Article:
The time I spent in this community ignited my confidence in Christian faith communities and especially that they could be relevant (one of my favorite words at the time).  But the insight I needed and that Pastor Jami provided in his preaching and teaching is to be relevant!  To be a disciple of Jesus is to align my life to the things that are relevant as Jesus tirelessly points out—which is both continual challenge and source of joy.   After about 5 years of active leadership and participation at GoG, I joined a staff of a large suburban-parish and brought many of the things I had learned.  For the last ten years or so, I continue to try to live out this “relevant” insight in my current call in healthcare chaplaincy.

Making a Fresh Start in 1996

Congregation 2
In 1996 Gift of Grace (then named Zion American Lutheran Church) became a Fresh Start Congregation. This is what launched us on our way. At that time the ELCA was having much better success with new starts than redevelopments. In the interest of good stewardship the ELCA was reluctant to invest time and money in redevelopments, investing instead in new starts. The North West Washington Synod took a hybrid approach. The thinking was since God called a congregation to do ministry where it was located perhaps the synod could create the conditions to make a redevelopment more like a new start. To that end they were willing to invest time and money toward a very specialized redevelopment, Fresh Start.

Gift of Grace was one of four Fresh Start congregations. Two of the other congregations were in places (suburbs) where the population was exploding. These congregations were relatively new (10-20 years old, I think). They congregations simply needed an energetic pastor dedicated to outreach whose path was cleared so that her or his efforts would not be thwarted by the typical risk-averse habits of congregational leadership. They were bound to grow. And they did.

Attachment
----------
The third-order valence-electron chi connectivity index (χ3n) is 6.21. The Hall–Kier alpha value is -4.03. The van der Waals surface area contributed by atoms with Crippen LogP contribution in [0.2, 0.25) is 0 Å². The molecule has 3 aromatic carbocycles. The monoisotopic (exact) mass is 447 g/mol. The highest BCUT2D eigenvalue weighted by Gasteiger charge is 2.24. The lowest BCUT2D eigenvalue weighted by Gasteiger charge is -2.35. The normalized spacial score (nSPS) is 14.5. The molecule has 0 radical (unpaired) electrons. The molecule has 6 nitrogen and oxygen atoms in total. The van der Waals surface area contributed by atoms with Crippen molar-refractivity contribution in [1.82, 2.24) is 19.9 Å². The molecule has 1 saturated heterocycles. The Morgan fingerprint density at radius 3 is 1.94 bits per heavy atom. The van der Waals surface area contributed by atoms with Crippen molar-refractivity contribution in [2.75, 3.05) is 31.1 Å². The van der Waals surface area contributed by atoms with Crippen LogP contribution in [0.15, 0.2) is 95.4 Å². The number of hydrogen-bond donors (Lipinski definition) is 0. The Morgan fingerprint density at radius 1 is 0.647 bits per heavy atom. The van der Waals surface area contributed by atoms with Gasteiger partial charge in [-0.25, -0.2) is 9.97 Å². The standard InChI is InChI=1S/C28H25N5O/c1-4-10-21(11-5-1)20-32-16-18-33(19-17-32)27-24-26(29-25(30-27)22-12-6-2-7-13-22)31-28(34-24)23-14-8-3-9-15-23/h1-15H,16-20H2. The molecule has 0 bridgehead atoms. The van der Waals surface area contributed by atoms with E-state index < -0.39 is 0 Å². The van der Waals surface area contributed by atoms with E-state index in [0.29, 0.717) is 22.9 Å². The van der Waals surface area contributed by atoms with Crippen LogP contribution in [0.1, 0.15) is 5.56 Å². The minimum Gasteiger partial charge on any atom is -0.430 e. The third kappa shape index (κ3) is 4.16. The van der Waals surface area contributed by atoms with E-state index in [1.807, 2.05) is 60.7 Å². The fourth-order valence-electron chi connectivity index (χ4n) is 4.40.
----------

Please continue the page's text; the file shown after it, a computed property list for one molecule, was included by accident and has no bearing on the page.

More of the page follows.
The remaining congregation was like us: a faithful elderly congregation with few in attendance, located in a landlocked, urban setting, with a large building on which maintenance had been long deferred. The other congregation decided after a year that even with new pastoral leadership they did not have the will to continue. So they closed. They were one of the few congregations I had ever heard of closing at the time.

The Fresh Start program had several features intended to set us up for success.

1) The pastors were called to a three year term call by the synod, overseen directly by the Bishop (then, Rev. Don Meier) rather than receiving the usual open-ended call from the congregation itself. At the end of three years Fresh Start would end and the congregation could decide what it wanted to do about pastoral leadership.

2) It was stated from the beginning that the pastor would spend about 50% of the time in evangelism, which certainly included outreach.

3) The congregation leadership was expected to cooperate with the innovations the pastor might suggest.

4) The pastors would participate in continuing education emphasizing evangelism, and the synod would pay for it.

5) The pastors would be a cohort that met together monthly with the bishop.

This worked well for Gift of Grace. We received tremendous support from the synod, the bishop, and the Region 1, Director of Outreach. The meetings of our pastor cohort helped us glean best practices. The continuing education pushed me to be more daring. The directors of outreach for Region 1, first Dick Wendt, and then Red Birchfield, were extremely good coaches for me, especially supporting and challenging me in taking risks. Of all the things pastors need I think collegial support and challenge is among the most important. Few pastors are willing to accept it. It is time consuming and it means competition must be set aside, but it is vital.